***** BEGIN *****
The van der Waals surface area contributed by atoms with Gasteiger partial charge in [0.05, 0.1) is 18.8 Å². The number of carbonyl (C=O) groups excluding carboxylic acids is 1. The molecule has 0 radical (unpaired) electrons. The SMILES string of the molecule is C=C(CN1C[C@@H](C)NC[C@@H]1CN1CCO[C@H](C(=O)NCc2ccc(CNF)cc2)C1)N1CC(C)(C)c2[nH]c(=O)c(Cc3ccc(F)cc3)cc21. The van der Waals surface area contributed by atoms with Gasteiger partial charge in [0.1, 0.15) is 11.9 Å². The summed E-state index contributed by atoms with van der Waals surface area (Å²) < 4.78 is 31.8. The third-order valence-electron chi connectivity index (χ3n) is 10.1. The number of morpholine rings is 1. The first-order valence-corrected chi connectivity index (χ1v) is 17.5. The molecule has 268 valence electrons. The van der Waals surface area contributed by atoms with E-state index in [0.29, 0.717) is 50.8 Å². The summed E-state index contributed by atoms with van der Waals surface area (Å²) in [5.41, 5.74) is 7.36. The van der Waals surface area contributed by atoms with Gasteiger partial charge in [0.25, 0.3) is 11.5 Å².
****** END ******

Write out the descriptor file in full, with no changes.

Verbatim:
The van der Waals surface area contributed by atoms with Gasteiger partial charge in [0.05, 0.1) is 18.8 Å². The number of carbonyl (C=O) groups excluding carboxylic acids is 1. The molecule has 0 radical (unpaired) electrons. The SMILES string of the molecule is C=C(CN1C[C@@H](C)NC[C@@H]1CN1CCO[C@H](C(=O)NCc2ccc(CNF)cc2)C1)N1CC(C)(C)c2[nH]c(=O)c(Cc3ccc(F)cc3)cc21. The van der Waals surface area contributed by atoms with Gasteiger partial charge in [0.1, 0.15) is 11.9 Å². The summed E-state index contributed by atoms with van der Waals surface area (Å²) < 4.78 is 31.8. The third-order valence-electron chi connectivity index (χ3n) is 10.1. The number of morpholine rings is 1. The first-order valence-corrected chi connectivity index (χ1v) is 17.5. The molecule has 268 valence electrons. The van der Waals surface area contributed by atoms with E-state index in [0.29, 0.717) is 50.8 Å². The summed E-state index contributed by atoms with van der Waals surface area (Å²) in [5.41, 5.74) is 7.36. The van der Waals surface area contributed by atoms with Gasteiger partial charge in [0.25, 0.3) is 11.5 Å².